Posted on | November 15, 2012 | 41 Comments
Conservatives should plan to mark the century since the inauguration of Woodrow Wilson on 17 January, 1913 with somber reminders of how bad the results of Progressivism have been. The 1910 census marked the end of the House of Representatives growing to represent the people. Thus, it is in danger of being the Lesser Senate. The 17th Amendment, of course, made Senators relatively more loyal to their parties than their States, and has turned the Senate into the Greater House. The Federal Reserve Act has flipped the cart and the horse, as DC borrows from the unborn to bribe the living. Meanwhile, the re-election rate for Congress is north of 95% since all this.
Thus, we have arrived, in the space of a century, at the door of a de facto aristocracy. 8 out of 10 of the richest counties voted for Obama, for all his re-election was substantially a class-warfare play. The rich Left team with the mob and crush the middle, and liberty. Does this explain the decline in voter turnout? While it may significantly be the case that conservatives bore some animus toward Romney for RomneyCare or even his faith, I submit that the larger problem may be the perception that our politics has become a farce dipped in debt:
#2016Resolutions The GOP can’t keep playing the Washington Generals to the Democrat’s Harlem Globetrotters.
— Chris Smith (@smitty_one_each) November 7, 2012
To what extent has the GOP played right along with all this? Substantially, I’d say. While there has been willingness to co-op fiscal conservative energy since Ross Perot in 1992, on through the Tea Parties in 2010, a cynic might say that Tea Partiers were merely a tool to regain power for the GOP. I used to be an apologist for Boehner and the boys, saying that they needed to see some staying power from Tea Partiers, some maturity, some professional commitment to reform. If that’s the case, then the GOP elite really should consider throwing the Tea Parties a bone, because the cynical model seems to have more predictive power. Senator John McCain has been given leave to bleat about Susan Rice as Secretary of State. Why bother? Is the point to spend whatever rounds remain in the magazine on small issues, so that there is nothing left for the coming Commie Supreme Court?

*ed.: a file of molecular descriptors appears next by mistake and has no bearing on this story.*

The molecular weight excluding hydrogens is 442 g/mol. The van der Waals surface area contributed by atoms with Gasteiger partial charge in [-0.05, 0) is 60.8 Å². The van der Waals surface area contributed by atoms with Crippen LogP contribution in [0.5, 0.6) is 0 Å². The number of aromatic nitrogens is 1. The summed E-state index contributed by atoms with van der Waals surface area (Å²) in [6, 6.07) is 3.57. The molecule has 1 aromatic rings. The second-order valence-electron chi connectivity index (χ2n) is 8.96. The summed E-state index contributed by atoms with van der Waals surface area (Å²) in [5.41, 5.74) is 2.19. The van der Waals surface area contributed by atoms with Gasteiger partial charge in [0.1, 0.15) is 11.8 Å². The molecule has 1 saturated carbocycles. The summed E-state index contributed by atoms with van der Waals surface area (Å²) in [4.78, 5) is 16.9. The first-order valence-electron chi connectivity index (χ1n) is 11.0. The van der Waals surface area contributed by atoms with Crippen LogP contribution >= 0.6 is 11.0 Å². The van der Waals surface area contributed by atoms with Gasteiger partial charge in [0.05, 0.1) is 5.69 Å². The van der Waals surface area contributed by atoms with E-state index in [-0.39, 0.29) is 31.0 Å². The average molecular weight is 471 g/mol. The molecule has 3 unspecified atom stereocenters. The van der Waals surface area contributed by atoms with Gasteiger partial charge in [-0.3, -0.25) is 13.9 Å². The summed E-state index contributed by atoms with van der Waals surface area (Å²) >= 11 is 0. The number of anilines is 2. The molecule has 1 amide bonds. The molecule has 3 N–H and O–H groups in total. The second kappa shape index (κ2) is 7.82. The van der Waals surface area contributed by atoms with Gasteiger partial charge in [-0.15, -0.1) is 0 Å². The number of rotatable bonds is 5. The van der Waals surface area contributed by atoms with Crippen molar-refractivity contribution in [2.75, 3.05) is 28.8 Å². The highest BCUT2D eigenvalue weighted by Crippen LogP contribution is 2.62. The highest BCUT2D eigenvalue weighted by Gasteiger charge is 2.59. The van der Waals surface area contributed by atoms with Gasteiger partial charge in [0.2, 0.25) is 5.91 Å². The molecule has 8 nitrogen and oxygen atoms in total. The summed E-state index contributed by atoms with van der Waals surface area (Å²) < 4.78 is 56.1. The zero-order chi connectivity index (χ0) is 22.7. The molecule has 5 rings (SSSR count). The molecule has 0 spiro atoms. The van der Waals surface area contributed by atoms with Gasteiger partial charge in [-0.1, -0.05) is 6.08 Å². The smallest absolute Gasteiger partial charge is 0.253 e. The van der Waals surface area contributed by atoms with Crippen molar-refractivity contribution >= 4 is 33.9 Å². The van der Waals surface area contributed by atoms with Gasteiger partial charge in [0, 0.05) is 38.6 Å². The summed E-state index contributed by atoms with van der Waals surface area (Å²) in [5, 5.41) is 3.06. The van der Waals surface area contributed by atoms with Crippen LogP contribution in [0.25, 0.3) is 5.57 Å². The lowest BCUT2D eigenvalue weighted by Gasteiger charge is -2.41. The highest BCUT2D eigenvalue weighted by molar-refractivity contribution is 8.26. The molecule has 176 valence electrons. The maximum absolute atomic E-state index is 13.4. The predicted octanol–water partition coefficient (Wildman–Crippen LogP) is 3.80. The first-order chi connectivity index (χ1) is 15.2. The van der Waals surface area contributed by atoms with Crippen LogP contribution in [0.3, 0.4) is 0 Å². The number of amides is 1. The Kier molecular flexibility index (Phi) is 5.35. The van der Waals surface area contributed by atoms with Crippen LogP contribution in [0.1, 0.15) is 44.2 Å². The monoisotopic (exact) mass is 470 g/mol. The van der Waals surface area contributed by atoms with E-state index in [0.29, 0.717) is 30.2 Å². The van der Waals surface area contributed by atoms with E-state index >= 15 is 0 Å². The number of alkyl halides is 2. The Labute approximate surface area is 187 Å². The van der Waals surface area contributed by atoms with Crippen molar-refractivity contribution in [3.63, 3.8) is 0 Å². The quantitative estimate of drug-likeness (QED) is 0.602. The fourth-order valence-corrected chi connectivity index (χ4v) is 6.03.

There doesn’t seem to be any soft landing for this. No telling what the Ryan Budget might have done, if implemented. We appear to be on a collision course with the wall. So that bites. The only good news is that we don’t have to spend time planning what to do to reform. We already have our 1787 Constitution. The challenge is locating the will to wrest some power from DC and return it to the people.
- Expand the House so that it again Represents the people.
- Return the Senate to being driven by the 57 States.
- Reform the Federal Reserve, so that we aren’t engaging in taxation without representation against the unborn.
Never in the history of humankind, I’ll venture, has a society been more stared in the face by the answer to its problems, yet not quite seemed to see it. Read and heed Schlichter:
In 1968, the Viet Cong and North Vietnamese Army insurgents rose up against the American and South Vietnamese forces in the Tet Offensive. They were wiped out, yet seven years later they were in control of the country. There are lessons there for us conservatives.
Conservatives, as opposed to the Republicans who partially overlap them on the Venn diagram of American politics, need a strategy. Strategy differs from mere tactics – it is a synchronization of potential ways (think courses of action) and available means (think resources) to achieve a long term end. Tactics are the techniques supporting the strategy. The Tea Party/conservative revolt had effective tactics – rallies, town halls – but the movement’s decentralized nature, with groups springing up around the country, kept it from developing an effective, coherent strategy this year.
The whole thing is important. Should we treat the GOP as guilty until proven innocent in this case? I’m moving in that direction.
Update: linked at The Rio Norte Line